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Cocker Spaniel Guide

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Cocker Spaniels are great with young children

As friendly, affectionate, and sensitive dogs, Cocker Spaniel are ideal for homes with young children. When training them, it’s important to bear their sensitive nature in mind, as harsh responses can lead to reversed progress. These dogs are generally healthy, but can gain weight rapidly when overfed.

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Cocker Spaniel stats

  • Life span: 12 to 15 years
  • Colour: Black, liver, or red
  • Size: Medium
  • Training: Gentle consistent training needed
  • Coat: Long hair, sometimes prone to matting, needs brushing after outdoor play
  • Shedding: Average shedder
  • Exercise requirements: Medium

Choosing the right Cocker Spaniel pup and exercising them

Both Cocker Spaniel dogs and bitches have a sweet and friendly temperament, making them ideal for use as a young family pet. However, some owners of both report that bitches are easier to exercise. Before you buy your pup, you may want to ask for a KC/BVA eye certificate, as some breeders test for hereditary diseases.

Until around the age of six months, the exercise your Cocker Spaniel gets from playing with you will be sufficient. From six months to about 18 months, 20 to 30 minutes free time in the yard or a park will work. After 18 months, one brisk walk daily is required, but Cocker Spaniel can take quite a lot of exercise beyond this.

What type of households do Cocker Spaniel suit?

Although they are quite vivacious, Cocker Spaniel can thrive in apartments. However, you do need to make sure they get their free time in a park as a pup, plus their walks when they reach adult age.

Cocker Spaniel are quite sociable and are very soft by nature. As such, they thrive in households with children. As Cocker Spaniel are very affectionate, they require early socialization. This also means they’ll thrive in a loving household where they’re likely to get lots of attention.

Where to buy your Cocker Spaniel

As hereditary eye diseases are common amongst incorrectly bred Cocker Spaniel, visiting a reputable breeder in your local area is advised. By doing this, there’s a higher chance you can access a KC/BVA certificate. In addition, some breeders DNA test for other hereditary conditions. (Breeders – please contact us to list your website here!)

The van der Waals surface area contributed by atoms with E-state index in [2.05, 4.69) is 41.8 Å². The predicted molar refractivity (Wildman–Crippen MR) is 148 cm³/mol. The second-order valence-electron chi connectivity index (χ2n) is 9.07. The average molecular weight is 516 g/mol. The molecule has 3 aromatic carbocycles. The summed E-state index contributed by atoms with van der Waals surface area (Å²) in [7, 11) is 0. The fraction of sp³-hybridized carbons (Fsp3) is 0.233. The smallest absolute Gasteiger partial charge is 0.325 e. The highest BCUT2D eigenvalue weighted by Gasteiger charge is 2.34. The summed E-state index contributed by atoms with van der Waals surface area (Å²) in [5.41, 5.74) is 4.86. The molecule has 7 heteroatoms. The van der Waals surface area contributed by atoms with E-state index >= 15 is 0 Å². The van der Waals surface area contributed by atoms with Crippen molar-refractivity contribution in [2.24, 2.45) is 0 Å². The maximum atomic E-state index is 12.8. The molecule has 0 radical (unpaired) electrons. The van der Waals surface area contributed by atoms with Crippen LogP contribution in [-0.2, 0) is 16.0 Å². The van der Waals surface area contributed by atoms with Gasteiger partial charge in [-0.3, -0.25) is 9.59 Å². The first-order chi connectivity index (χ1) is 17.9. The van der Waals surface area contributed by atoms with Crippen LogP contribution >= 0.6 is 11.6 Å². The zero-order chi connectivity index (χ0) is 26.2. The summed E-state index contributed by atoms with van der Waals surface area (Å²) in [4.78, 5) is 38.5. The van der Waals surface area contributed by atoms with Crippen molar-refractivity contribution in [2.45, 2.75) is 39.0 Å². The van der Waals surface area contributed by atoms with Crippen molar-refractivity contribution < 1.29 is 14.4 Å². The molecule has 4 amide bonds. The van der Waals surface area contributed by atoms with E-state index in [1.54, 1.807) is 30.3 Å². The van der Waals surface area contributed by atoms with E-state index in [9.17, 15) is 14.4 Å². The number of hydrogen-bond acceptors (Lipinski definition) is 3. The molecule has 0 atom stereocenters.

Cocker Spaniel health demographics and disease profiles

Cocker Spaniel range from around 36 to 43cm in size. Fortunately, they are relatively well protected from problematic health conditions. However, because of the way their ears hang close to the ground, they are prone to ear infections. This is especially the case during the summer, which means checking for signs of infection regularly is necessary. As Cocker Spaniel tend to gain weight easily, and are particularly bad at keeping their food intake in check, owners should make sure not to overfeed. Ticks and burrs can become a problem, and if left alone may lead to deafness. As already mentioned, hereditary eye conditions are sometimes an issue, but the chances of one arising can be significantly reduced by using a good breeder.

Training

When it comes to Cocker Spaniel training, positive encouragement is the key to success. As sensitive dogs, they can become insular when their owner responds to them harshly, making training efforts a waste of time. One example is, it’s better to reward a Cocker Spaniel for going to the toilet outside than to criticize them for going inside. With positive reinforcement, it’s possible to turn your dog into a responsive learner. Begin training from the point you bring your pup home.

If you’re looking for an affectionate dog that’ll thrive around your children, a Cocker Spaniel is for you.

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